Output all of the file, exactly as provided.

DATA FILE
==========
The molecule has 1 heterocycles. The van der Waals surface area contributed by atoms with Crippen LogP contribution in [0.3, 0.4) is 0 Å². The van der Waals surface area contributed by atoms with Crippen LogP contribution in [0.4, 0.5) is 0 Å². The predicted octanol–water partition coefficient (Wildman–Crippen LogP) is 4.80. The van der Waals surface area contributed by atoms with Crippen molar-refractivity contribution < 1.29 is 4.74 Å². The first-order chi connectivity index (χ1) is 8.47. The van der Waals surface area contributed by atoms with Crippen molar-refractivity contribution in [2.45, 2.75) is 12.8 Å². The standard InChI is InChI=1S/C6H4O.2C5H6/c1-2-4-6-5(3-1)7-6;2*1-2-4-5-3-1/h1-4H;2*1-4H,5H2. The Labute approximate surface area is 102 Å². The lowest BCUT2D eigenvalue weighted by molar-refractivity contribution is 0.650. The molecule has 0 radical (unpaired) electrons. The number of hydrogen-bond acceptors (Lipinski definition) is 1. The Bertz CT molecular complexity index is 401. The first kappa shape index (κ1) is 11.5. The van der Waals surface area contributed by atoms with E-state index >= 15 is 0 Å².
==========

The molecule has 1 heterocycles. The van der Waals surface area contributed by atoms with Crippen LogP contribution in [0.3, 0.4) is 0 Å². The van der Waals surface area contributed by atoms with Crippen LogP contribution in [0.4, 0.5) is 0 Å². The predicted octanol–water partition coefficient (Wildman–Crippen LogP) is 4.80. The van der Waals surface area contributed by atoms with Crippen molar-refractivity contribution < 1.29 is 4.74 Å². The first-order chi connectivity index (χ1) is 8.47. The van der Waals surface area contributed by atoms with Crippen molar-refractivity contribution in [2.45, 2.75) is 12.8 Å². The standard InChI is InChI=1S/C6H4O.2C5H6/c1-2-4-6-5(3-1)7-6;2*1-2-4-5-3-1/h1-4H;2*1-4H,5H2. The Labute approximate surface area is 102 Å². The lowest BCUT2D eigenvalue weighted by molar-refractivity contribution is 0.650. The molecule has 0 radical (unpaired) electrons. The number of hydrogen-bond acceptors (Lipinski definition) is 1. The Bertz CT molecular complexity index is 401. The first kappa shape index (κ1) is 11.5. The van der Waals surface area contributed by atoms with E-state index >= 15 is 0 Å².